Patented medicines accounted for 66% of Canada’s prescription drug market in 2007, down from a 68.1% share in 2006, the Patented Medicine Price Review Board (PMPRB) has reported.

“This implies that sales of generic and non-patented branded drug products grew at a considerably faster rate than sales of patented drugs” during the year, the PMPRB comments in its annual report, which was recently presented to Parliament.

Moreover, Canadian sales of patented drugs grew just 3% to C$12.3 billion last year, it says. In comparison, annual growth in sales of patented drugs stood at 27% in 1999 and had remained in double digits until 2003.

Canadian prices for patented drugs declined just 0.1% on average last year, due to the lower prices paid by hospitals but,in an international comparison, Canadian prices were the second highest of seven comparator countries. “This ranking is attributable, in part, to currency conversion at market prices; however, US prices remain substantially higher than prices in Canada or any other comparator country,” says the PMPRB.

However, a Canadian free-market think tank claims that prices in Canada for generic prescription drugs are more than twice as high as those in the USA. On average, the difference was 112% last year, compared with a 78% average higher price for Canadian generics than identical products in the USA in 2003, according to the Fraser Institute, in its new Canada’s Drug Price Paradox 2008 report.

At the same time, Canadian prices for branded patented prescription drugs were 53% lower than American prices for the same products last year; in 2003, Canadian prices for these medicines were 43% lower on average, the report adds.

“The latest data confirm that Canadians continue to pay highly-inflated prices for generic drugs relative to the US…because Canadian government policies are insulating generic drug companies and pharmacy retailers from normal, competitive free-market forces that would put downward pressure on prices for generic drugs,” said Brett Skinner, the Fraser Institute’s director of health, pharmaceutical and insurance policy research, and principal author of the study.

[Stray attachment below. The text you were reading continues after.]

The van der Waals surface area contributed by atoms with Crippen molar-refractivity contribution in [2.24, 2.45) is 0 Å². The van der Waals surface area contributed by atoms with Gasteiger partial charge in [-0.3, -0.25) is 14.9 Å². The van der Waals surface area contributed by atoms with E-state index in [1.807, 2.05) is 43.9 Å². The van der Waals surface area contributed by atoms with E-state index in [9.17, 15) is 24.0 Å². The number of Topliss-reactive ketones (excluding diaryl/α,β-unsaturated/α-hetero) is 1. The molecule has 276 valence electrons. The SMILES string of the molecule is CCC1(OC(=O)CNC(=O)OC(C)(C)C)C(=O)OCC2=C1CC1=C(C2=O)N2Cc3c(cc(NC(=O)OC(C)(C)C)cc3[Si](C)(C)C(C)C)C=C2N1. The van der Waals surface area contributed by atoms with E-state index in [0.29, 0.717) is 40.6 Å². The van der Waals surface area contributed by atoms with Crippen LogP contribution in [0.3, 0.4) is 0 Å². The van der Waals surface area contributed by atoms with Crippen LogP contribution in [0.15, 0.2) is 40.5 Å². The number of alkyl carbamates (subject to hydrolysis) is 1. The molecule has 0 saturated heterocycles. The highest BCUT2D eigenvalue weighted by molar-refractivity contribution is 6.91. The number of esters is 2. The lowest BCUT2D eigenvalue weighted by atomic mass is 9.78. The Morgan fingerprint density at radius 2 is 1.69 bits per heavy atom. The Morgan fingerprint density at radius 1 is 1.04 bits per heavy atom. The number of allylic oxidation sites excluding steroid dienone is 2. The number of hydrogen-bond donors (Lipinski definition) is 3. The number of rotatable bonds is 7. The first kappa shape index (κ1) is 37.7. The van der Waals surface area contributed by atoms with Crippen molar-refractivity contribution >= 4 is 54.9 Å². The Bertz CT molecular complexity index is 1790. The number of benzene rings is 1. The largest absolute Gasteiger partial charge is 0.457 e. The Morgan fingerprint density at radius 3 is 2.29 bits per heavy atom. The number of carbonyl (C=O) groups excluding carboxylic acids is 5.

He calculates that, in 2007 alone, Canadian policies aimed at regulating prescription drugs, whether at federal, provincial or territorial level, cost consumers C$2.9-C$7.5 billion in unnecessary spending, “due to a combination of inflated prices for generic drugs and inefficient substitution of medicines.”

Moreover, US consumers substitute generic versions of drugs for their brand-name originals more often than Canadians, claims the study. In the USA, lower prices for generics, driven by market pressures, create positive incentives for consumers to make rational cost-benefit choices regarding their use of medicines, but in Canada, public policies frequently try to force generic substitution yet fail to reach the levels seen in the USA, it says.

- Recent data from IMS Health and the Canadian Institute for Health Information (CIHI) says the annual growth rate for prescribed drug spending in Canada slowed to 7.5% last year, compared to an average annual rise of 10.5% during 1997-2006. Sales of generic drugs rose 21% last year, and they now fill 49% of all Canadian prescriptions yet account for just 21% of the C$19 billion which the nation spends annually on prescription drugs, according to the Canadian Generic Pharmaceutical Association (GPCA).